British Columbia Mine Reclamation Symposia

Strategy for wildlife ecological risk assessment at Teck Cominco’s Kimberley operations, BC Allard, P. J.; Mann, Gary S. (Gary Seymour), 1966-; Baker, Randy F.; Higgins, C. A.; Dawson, Bruce B. 2004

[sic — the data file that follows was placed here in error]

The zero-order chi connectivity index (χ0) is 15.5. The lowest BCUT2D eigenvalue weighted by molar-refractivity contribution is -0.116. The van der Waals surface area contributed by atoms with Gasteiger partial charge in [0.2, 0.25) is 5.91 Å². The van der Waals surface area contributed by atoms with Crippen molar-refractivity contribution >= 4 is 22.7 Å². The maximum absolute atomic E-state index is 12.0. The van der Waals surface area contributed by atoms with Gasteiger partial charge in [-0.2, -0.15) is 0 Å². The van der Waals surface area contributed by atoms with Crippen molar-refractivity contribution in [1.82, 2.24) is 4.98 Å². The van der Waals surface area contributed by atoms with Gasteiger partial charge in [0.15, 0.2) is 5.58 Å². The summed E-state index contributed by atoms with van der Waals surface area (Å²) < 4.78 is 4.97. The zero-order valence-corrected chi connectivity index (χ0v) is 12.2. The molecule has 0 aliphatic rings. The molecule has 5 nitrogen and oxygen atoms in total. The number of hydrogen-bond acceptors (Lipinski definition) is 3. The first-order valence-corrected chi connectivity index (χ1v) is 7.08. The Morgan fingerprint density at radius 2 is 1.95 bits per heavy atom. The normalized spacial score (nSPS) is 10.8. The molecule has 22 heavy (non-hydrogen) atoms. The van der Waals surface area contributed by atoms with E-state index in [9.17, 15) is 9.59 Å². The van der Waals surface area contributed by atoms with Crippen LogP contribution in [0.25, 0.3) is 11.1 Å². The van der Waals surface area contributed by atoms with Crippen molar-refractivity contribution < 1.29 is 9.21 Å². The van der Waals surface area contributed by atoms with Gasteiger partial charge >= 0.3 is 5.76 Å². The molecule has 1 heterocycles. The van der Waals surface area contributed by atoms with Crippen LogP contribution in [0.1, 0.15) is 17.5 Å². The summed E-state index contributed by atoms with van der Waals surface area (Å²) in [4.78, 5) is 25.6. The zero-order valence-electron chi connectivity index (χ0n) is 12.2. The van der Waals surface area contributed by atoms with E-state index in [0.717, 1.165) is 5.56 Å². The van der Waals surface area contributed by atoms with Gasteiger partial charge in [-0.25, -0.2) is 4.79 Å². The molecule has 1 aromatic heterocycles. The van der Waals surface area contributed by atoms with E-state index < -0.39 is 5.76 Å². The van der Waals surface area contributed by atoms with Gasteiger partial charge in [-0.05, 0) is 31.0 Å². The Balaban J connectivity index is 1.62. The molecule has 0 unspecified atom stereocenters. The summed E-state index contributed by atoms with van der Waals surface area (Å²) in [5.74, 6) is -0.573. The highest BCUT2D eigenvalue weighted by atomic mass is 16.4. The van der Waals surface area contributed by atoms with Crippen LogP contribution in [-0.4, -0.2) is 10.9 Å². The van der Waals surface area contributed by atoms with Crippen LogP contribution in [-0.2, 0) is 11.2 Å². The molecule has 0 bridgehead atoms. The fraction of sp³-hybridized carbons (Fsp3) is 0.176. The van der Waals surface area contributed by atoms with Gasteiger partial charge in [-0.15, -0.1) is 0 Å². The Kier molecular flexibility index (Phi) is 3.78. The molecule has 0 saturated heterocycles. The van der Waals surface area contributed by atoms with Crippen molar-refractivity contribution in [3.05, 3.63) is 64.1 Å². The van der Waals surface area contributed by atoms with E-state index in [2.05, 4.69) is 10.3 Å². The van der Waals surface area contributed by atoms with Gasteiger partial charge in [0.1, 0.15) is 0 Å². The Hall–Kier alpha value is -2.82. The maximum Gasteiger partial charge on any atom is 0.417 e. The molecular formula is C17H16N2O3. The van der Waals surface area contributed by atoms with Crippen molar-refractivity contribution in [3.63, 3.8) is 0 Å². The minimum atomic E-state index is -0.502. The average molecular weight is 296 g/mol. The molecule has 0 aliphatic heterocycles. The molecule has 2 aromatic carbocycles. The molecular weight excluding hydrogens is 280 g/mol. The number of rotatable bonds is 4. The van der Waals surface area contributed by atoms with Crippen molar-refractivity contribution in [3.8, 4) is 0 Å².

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STRATEGY FOR WILDLIFE ECOLOGICAL RISK ASSESSMENT AT TECK COMINCO’S KIMBERLEY OPERATIONS, BC P.J. Allard, M.Sc., R.P. Bio.1 G.S. Mann, M.Sc. R.P.Bio.1 R.F. Baker, M.Sc., R.P. Bio.1 C.A. Higgins, P.Eng.2 B.B. Dawson, P.Eng.3 (1) Azimuth Consulting Group Inc. 218-2902 West Broadway Vancouver, BC V6K 2G8 (2) Morrow Environmental Consulting Inc. 8648 Commerce Court Burnaby, BC V5A 4N6 (3) Teck Cominco Metals Ltd. Kimberley Operations Bag 2000 Kimberley, BC V1A 3E1 ABSTRACT The overall objective of this predictive wildlife ecological risk assessment (ERA) is to assess contaminant-related risks after implementation of Teck Cominco's closure plan for its Kimberley Operations. The first stage of the wildlife ERA, problem formulation (PF), was conducted to identify the most likely sources of potential risks for the site to help focus subsequent ERA investigations. This paper summarizes key findings of the PF and presents an overview of the main components of the wildlife ERA. A separate paper (Mann et al., 2004) addresses potential risks to the aquatic environment.  OVERVIEW Teck Cominco Metals Ltd. (Teck Cominco) has been planning the decommissioning and closure of their Kimberley Operations for over a decade. Regulatory requirements for mine closure in British Columbia (BC) changed over this time (see Higgins et al., 2004). Consequently, the BC Ministry of Water, Land and Air Protection (BCWLAP) requested that a Human Health and Ecological Risk Assessment (HH/ERA) be conducted under the province’s Contaminated Sites Regulation (CSR) 1 to confirm the effectiveness of Teck Cominco’s Decommissioning and Closure Plan (Teck Cominco, 2000). This paper describes the problem formulation (PF) for the wildlife ERA. In addition to the typical components included in a PF (Figure 1), a screening-level analysis was conducted using available data to help focus the subsequent ERA on the contaminants, exposure pathways and receptor combinations of greatest potential risk at the Kimberley Operations site. The objectives of the PF were to: 1  Waste Management Act, Contaminated Sites Regulation, BC Reg. 375/96, deposited December 16, 1996, O.C. 1480/96, effective April 1, 1997 (includes amendments BC Reg. 244/99, deposited July 19, 1999 and BC Reg. 17/2002, deposited February 4, 2002).  • • • • • •  Characterize the general ecological setting of the site. Identify contaminants of potential concern (COPCs) for the site. Identify key ecological receptors of concern (ROCs) for the site and document protection goals for each. Integrate information on COPC sources, transport/exposure pathways and ROCs into the development of a conceptual model. Conduct a screening-level assessment of potential risks to wildlife. Describe key study components used to assess risks in the ERA. Figure 1. Problem formulation overview for wildlife ERA.  • Ecological • EcologicalSetting Setting • Contaminants of Potential • Contaminants of PotentialConcern Concern • Receptors of Concern • Receptors of Concern • Conceptual • ConceptualModel Model  Analysis Phase Effects Assessment  Exposure Assessment  Infor mation Refinement  Communication and Risk Management  PrProblem oblemFor Formulation mulation  Risk Char acter ization  ECOLOGICAL SETTING Based on the physical features of the site, the hydrogeological regime, and the locations of the various operational areas, the site was split up for the purposes of the ERA into: • Site 1 – consisting of the Upper Mine and Lower Mine Yard areas, including portions of Mark Creek associated with the latter; and • Site 2 – consisting of the Concentrator/Idle Plants areas and associated waste impoundments, including lower reaches of Mark Creek, downstream sections of the St. Mary River, Pighins Slough, and other smaller water bodies that may be used by wildlife.  Overall, the Kimberley Operations site consists of four biogeoclimatic subzones: Interior Douglas-fir drymild subzone (IDF-dm), Montane Spruce dry-cool subzone (MS-dk), Ponderosa Pine dry-hot subzone (PP-dh), and Engelmann Spruce-Subalpine Fir dry-cool subzone (ESSF-dk). A description of aquatic receiving environments is provided in Mann et al. (2004). CONTAMINANTS OF POTENTIAL CONCERN Terrestrial Wildlife The CSR provides numerical standards for a range of contaminants and land use designations. Current plans for the Kimberley Operations site are for it to remain as dormant industrial land; the lands east of the tailing impoundments are being considered for possible use as agricultural land. The first screening exercise was to identify COPCs identified for surface soils based on industrial land use were arsenic, copper, lead and zinc. No COPCs were identified for surface soils in the eastern portion of the site based on agricultural land use. A second screening exercise was conducted on the engineered cover systems from Sites 1 and 2 to specifically address the potential for the underlying mine wastes to mobilize into the overlying food chain (e.g., plants, soil invertebrates). COPCs for the cover systems based on industrial land use were antimony, arsenic, cadmium, chromium, copper, lead, and zinc. Aquatic Wildlife COPCs identified for aquatic wildlife were consistent with those presented by Mann et al. (2004). They were based on screening of water quality data collected over several years in Mark Creek against BC ambient water quality criteria. Primary COPCs (i.e., high magnitude and frequency of exceedances) were aluminum, cadmium, cobalt, and zinc, whereas secondary COPCs (i.e., low magnitude and frequency of exceedances) were copper, fluoride, manganese, and sulphate. RECEPTORS OF CONCERN The ROCs for this study were chosen based on a number of scientific and human value considerations. The final list included terrestrial plants and soil invertebrates, birds, mammals, reptiles, and amphibians (see Tables 1 and 2). Protection goals (i.e., definition of unacceptable effects), assessment endpoints (i.e., formal statement of what ROC characteristics will be evaluated), and measurement endpoints (i.e., measurable responses to COPCs that are linked to the assessment endpoints) were developed for each ROC. Overall, rare and endangered “listed” species were afforded a higher level of protection than common “non-listed” species. CONCEPTUAL MODEL Information from the preceding sections was integrated into the conceptual model, a graphic or written description of contaminant sources, COPCs, exposure pathways, and ROCs (Figure 2).  SCREENING-LEVEL RISK ASSESSMENT Approach The goal of the screening-level risk assessment (SLRA) was to determine which COPC/ROC combinations reflect potentially unacceptable risks and should be retained for further evaluation in the detailed risk assessment. Specific approaches used for plants and soil invertebrates, birds and mammals, and reptiles and amphibians are briefly summarized below. As shown in Figure 2, the main exposure route for plants and soil invertebrates is via direct contact with contaminated soils. The primary assessment tools were toxicity-based soil screening benchmarks and qualitative habitat assessments. Birds and mammals are potentially exposed to COPCs through the consumption of contaminated food items and drinking water as well as the incidental ingestion of contaminated soils or sediments (Figure 2). To determine potential risks to birds and mammals foraging in terrestrial environments, food items (e.g., grasses, leaves and berries from shrubs and trees, insects such as grasshoppers and beetles) were collected throughout Sites 1 and 2, including the cover systems. Water and soil samples were also available throughout the property. All samples were analyzed for COPC concentrations and the resulting data were incorporated into a food chain model to determine receptor-specific contaminant doses. The latter were then compared to literature-based toxicity references values (TRVs) to evaluate the magnitude of potential ecological risks.  Figure 2. Conceptual model for the wildlife ERA (see further details of the aquatic receiving environment in Mann et al., 2004).  Table 1. List of terrestrial wildlife likely occurring on the Kimberley Operations site.  ROC Groups  Listed Species Potentially Using the Site1  Surrogates for Non-listed Species Using the Site  Small herbivorous mammals  Red-tailed chipmunk (Blue)  Meadow vole  Small omnivorous mammals  Southern red-backed vole (Blue)  Deer mouse  Small insectivorous/carnivorous mammals  Northern long-eared myotis (Blue)  Vagrant shrew  Townsend’s big-eared bat (Blue)  Little brown bat  None  Whitetail deer  Medium and large herbivorous mammals  Elk Medium and large omnivorous mammals  None  Black bear  Medium and large carnivorous mammals  Badger (Red, endangered); Fisher (Red)  Coyote Cougar  Herbivorous birds  Sharp-tailed grouse (Blue)  Song sparrow  Omnivorous birds  None  Black-capped chickadee American crow  Insectivorous birds  Long-billed curlew (Blue)  Western meadowlark  Lewis’ woodpecker (Blue) Predatory birds  Peregrine falcon (anatum) (Red, threatened)  Red-tailed hawk  Western Screech Owl (macfarleni) (Red, endangered) Prairie falcon (Red) Short-eared owl (Blue) Reptiles  Painted turtle (Blue)  Not applicable  Western skink (Blue) Amphibians 1  Coeur d'Alene salamander (Blue)  Species were considered listed based on their provincial (Red or Blue) and federal (COSEWIC) status. Note that the Dione copper butterfly was also added to the list of listed species potentially using the site.  Not applicable  Table 2. List of aquatic wildlife likely occurring on the Kimberley Operations site.  1 2  ROC Groups  Listed Species Potentially Using the Site1  Surrogates for Non-listed Species Using the Site  Piscivorous mammals  None  Mink  Insectivorous mammals  None  Little brown bat  Omnivorous birds  None  Mallard  Insectivorous birds  None  American dipper  Piscivorous birds  Great blue heron (Blue)  Belted kingfisher  Species were considered listed based on their provincial (Red or Blue) and federal (COSEWIC) status. Since this species may also feed on emerging aquatic insects, an aquatic exposure scenario was included in the ERA.  2  A similar approach was taken for birds and mammals foraging in aquatic environments. However, concentrations of COPCs in aquatic plants, invertebrates and fish were not measured at the PF stage of the risk assessment process. As a result, they needed to be estimated to support the food chain model for aquatic wildlife. This involved the derivation of literature-based bioaccumulation factors (BAFs) for each food type (i.e., plants, invertebrates and fish). Contaminant exposure for reptiles and amphibians is likely to occur through both direct contact and indirect food chain pathways. A qualitative exposure and effects assessment was conducted for these ROCs to determine the need and, if necessary, the scope for additional investigations. Findings Major findings of the SLRA were as follows: •  •  •  •  Plants and soil invertebrates – results showed that arsenic, copper, lead, and zinc were exceeding soil toxicity benchmarks in formerly active areas of the site; limited contamination was found elsewhere. Preliminary qualitative comparisons of vegetation cover indicate that some localized effects are possible. However, the impacts of physical disturbances associated with past mining activities, logging, and reclamation appear more widespread and often confound attributing observed effects to a particular stressor type (i.e., physical or chemical). More quantitative information on the potential for COPC-related effects to plant communities on the site was targeted as part of the ERA (see Key ERA Components – Table 3). Terrestrial birds and mammals – only limited potential risks were identified for non-listed species whereas moderate to high potential risks were identified for listed species, which were afforded a higher level of protection. Overall, the main COPCs and exposure routes were: intake of arsenic, copper and zinc via consumption of invertebrate prey items, estimated from grasshopper tissue data; and incidental ingestion of contaminated soils. Since the assessment relied on conservative assumptions, these results did not suggest that effects were occurring, but rather that further studies were required (see Key ERA Components - Table 3). Aquatic birds and mammals – the use of BAFs for estimating tissue concentrations from water quality measurements in the SLRA was subject to considerable variability and thus incorporated substantial uncertainty. Specifically, there are several factors (e.g., spatial and temporal patterns in COPC concentrations in water or organisms, life history characteristics of the species of interest) that affect bioaccumulation and consequently diminish the predictive capability of BAFs. For these reasons, the use of BAFs was only considered as a preliminary tool for estimating potential risks to aquatic receptors until site-specific data on COPC concentrations in prey items were available to provide more realistic predictions (see Key ERA Components Table 3). Amphibians and reptiles – in general, there is limited ecotoxicological information available for reptiles and amphibians. Consequently, most risk assessments tend to focus on rare and endangered species. Surveys of listed reptiles and amphibians at the Kimberley Operations site were incorporated as part of the ERA (see Key ERA Components - Table 3).  Table 3. Overview of key ERA components.  ROC Groups Plants and soil invertebrates  Study Component Wildlife habitat assessment  Tasks •  Quantify the ecological characteristics of the site (e.g., vegetation types, features of the landscape).  •  Examine patterns of vegetation cover and primary community structure within and among habitat units relative to patterns of soil contamination. These patterns are being established through direct field observations, interpretation of aerial photographs, and integration of habitat and contaminant data using a geographical information system (GIS).  Terrestrial birds and mammals  Wildlife habitat assessment  •  Directly incorporate the ecological characteristics of the site (see above) into the food chain model (e.g., compare habitat attributes vs. foraging value for individual ROCs) to calculate realistic exposure estimates.  Listed species survey  •  Determine the presence and distribution of listed ROCs in relation to habitat features and patterns of contamination.  Invertebrate tissue sampling  •  Conduct a comprehensive sampling program targeting grasshoppers and ground insects (e.g., beetles), which were considered as the main drivers of potential risks to terrestrial wildlife.  Aquatic birds and mammals  Wildlife habitat assessment  •  As per terrestrial birds and mammals.  Listed species survey  •  As per terrestrial birds and mammals.  Plant and invertebrate tissue sampling  •  Determine COPC concentrations in aquatic plants and insects in reference and exposed reaches of Mark Creek, as well as in other water bodies used by wildlife.  Reptiles and amphibians  Listed species survey  •  As per terrestrial birds and mammals.  KEY ERA COMPONENTS The SLRA identified potential risks to wildlife at the Kimberley Operations site. The main ERA study components and associated tasks, presented in Table 3, were aimed at reducing uncertainty to an acceptable level to support using the risk conclusions in making management decisions for the property. REFERENCES Higgins, C.A., G.S. Mann and B.B. Dawson. 2004. Human Health and Ecological Risk Assessment at Teck Cominco’s Kimberley Operations, BC: Overview of Regulatory Process and Preliminary Findings of the Problem Formulation. Proceedings of the BC Reclamation Symposium, Cranbrook, BC. Mann, G.S., R.F. Baker, P.J. Allard, C.A. Higgins, and B.B. Dawson. 2004. Strategy for aquatic ecological risk assessment at Teck Cominco’s Kimberley Operations, BC. Proceedings of the British Columbia Reclamation Symposium, Cranbrook, BC. Teck Cominco (formerly Cominco). 2000. Kimberley Operations Decommissioning and Closure Plan, Revision 2000. Prepared by Cominco Ltd. Kimberley Operations.